The impacts of this natural hazard are far reaching: destruction of pristine landscapes, costly infrastructure damage and threat to human life, to name but a few. Perhaps less talked about, but no less serious, are the negative effects exposure to wildfire smoke can have on human health.

Using social media posts which mention smoke, haze and air quality on Facebook, a team of researchers have assessed human exposure to smoke from wildfires during the summer of 2015 in the western US. The findings, published recently in the EGU’s open access journal Atmospheric Chemistry and Physics, are particularly useful in areas where direct ground measurements of particulate matter (solid and liquid particles suspended in air, like ash, for example) aren’t available.

Particulate matter, or PM as it is also known, contributes significantly to air quality – or lack thereof, to be more precise.  In the U.S, the Environment Protection Agency has set quality standards which limit the concentrations of pollutants in air; forcing industry to reduce harmful emissions.

However, controlling the concentrations of PM in air is much harder because it is often produced by natural means, such as wildfires and prescribed burns (as well as agricultural burns). A 2011 inventory found that up to 20% of PM emissions in the U.S. could be attributed to wildfires alone.

Research assumes that all PM (natural and man-made) affects human health equally. The question of how detrimental smoke from wildfires is to human health is, therefore, a difficult one to answer.

To shed some light on the problem, researchers first need to establish who has been exposed to smoke from natural fires. Usually, they rely on site (ground) measurements and satellite data, but these aren’t always reliable. For instance, site monitors are few and far between in the western US; while satellite data doesn’t provide surface-level concentrations on its own.

To overcome these challenges, the authors of the Atmospheric Chemistry and Physics paper, used Facebook data to determine population-level exposure.

Fires during the summer of 2015 in Canada, as well as Idaho, Washington and Oregon, caused poor air quality conditions in the U.S Midwest. The generated smoke plume was obvious in satellite images. The team used this period as a case study to test their idea.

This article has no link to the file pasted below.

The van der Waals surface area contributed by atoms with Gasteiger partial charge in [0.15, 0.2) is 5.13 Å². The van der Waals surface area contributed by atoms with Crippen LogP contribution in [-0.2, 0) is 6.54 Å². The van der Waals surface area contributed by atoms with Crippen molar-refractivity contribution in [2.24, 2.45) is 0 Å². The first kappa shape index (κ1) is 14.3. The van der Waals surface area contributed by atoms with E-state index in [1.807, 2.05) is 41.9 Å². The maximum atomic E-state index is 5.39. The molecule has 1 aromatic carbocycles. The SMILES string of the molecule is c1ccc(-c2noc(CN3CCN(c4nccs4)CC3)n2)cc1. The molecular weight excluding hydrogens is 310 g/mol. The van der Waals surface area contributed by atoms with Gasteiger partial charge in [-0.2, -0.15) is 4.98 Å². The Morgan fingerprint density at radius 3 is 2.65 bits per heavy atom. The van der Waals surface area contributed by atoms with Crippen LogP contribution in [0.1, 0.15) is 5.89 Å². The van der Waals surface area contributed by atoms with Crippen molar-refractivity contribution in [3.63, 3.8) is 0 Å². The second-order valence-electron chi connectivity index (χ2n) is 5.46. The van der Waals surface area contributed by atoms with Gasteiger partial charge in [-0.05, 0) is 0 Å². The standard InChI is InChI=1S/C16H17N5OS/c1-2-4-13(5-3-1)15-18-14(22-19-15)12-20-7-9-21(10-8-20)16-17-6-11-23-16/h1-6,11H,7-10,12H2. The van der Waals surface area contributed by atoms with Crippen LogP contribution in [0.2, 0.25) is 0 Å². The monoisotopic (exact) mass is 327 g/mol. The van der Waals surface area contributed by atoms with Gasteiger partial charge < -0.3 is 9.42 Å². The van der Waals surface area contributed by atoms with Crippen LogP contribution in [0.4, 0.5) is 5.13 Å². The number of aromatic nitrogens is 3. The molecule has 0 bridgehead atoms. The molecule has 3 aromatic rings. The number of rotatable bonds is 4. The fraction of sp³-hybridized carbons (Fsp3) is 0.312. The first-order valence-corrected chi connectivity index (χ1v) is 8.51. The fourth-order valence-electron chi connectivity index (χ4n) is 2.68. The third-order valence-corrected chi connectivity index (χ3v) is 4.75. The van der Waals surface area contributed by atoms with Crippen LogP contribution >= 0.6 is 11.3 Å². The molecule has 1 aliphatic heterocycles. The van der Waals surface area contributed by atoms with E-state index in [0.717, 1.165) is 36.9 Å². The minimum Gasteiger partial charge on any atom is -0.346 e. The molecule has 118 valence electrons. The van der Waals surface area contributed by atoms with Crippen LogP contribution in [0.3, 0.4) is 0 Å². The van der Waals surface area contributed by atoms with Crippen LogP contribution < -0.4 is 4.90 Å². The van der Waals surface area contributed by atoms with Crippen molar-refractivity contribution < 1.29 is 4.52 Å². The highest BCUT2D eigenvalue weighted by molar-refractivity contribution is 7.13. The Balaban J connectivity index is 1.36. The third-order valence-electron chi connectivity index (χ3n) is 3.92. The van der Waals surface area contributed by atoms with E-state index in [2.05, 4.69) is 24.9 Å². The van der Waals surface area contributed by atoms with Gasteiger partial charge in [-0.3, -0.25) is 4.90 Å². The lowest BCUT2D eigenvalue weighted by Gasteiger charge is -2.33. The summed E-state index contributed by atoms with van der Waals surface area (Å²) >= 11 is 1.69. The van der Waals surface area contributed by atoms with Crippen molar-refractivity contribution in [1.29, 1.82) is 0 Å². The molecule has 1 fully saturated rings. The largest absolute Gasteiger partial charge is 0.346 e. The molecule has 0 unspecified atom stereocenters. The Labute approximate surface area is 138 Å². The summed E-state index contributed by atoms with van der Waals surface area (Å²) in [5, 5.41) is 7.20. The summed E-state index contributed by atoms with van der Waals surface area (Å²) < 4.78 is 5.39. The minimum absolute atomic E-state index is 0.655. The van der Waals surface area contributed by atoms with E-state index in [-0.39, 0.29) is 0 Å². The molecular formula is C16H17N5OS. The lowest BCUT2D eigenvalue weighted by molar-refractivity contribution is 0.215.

Facebook was mined for posts which contained the words ‘smoke’,’smoky’, ‘smokey’, ‘haze’, ‘hazey’ or ‘air quality’. The results were then plotted onto a map. To ensure the study was balanced, multiple posts by a single person and those which referenced cigarette smoke or smoke not related to natural causes were filtered out. In addition, towns with small populations were weighted so that those with higher populations didn’t skew the results.

The social media results were then compared to smoke measurements acquired by more traditional means: ground station and satellite data.

Example datasets from 29 June 2015. (a) Population – weighted, (b) average surface concentrations of particulate matter, (c) gridded HMS smoke product – satellite data, (d) gridded, unfiltered MODIS Aqua and MODIS Terra satellite data (white signifies no vaild observation), and (e) computer simulated average surface particulate matter. Image and caption (modified) from B.Ford et al., 2017.

The smoke plume ‘mapped out’ by the Facebook results correlates well with the plume observed by the satellites. The ‘Facebook plume’ doesn’t extend as far south (into Arkansas and Missouri) as the plume seen in the satellite image, but neither does the plume mapped out by the ground-level data.

Satellites will detect smoke plumes even when they have lifted off the surface and into the atmosphere. The absence of poor air quality measurements in the ground and Facebook data, likely indicates that the smoke plume had lifted by the time it reached Arkansas and Missouri.

The finding highlights, not only that the Facebook data can give meaningful information about the extend and location of smoke plume caused by wildfires, but that is has potential to more accurately reveal the air quality at the Earth’s surface than satellite data.

The relationship between the Facebook data and the amount of exposure to particular matter is complex and more difficult to establish. More research into how the two are linked will mean the researchers can quantify the health response associated with wildfire smoke. The findings will be useful for policy and decision-makers when it comes to limiting exposure in the future and have the added bonus of providing a cheap way to improve the predictions, without having to invest in expanding the ground monitor network.

By Laura Roberts, EGU Communications Officer

References

Ford, B., Burke, M., Lassman, W., Pfister, G., and Pierce, J. R.: Status update: is smoke on your mind? Using social media to assess smoke exposure, Atmos. Chem. Phys., 17, 7541-7554, https://doi.org/10.5194/acp-17-7541-2017, 2017.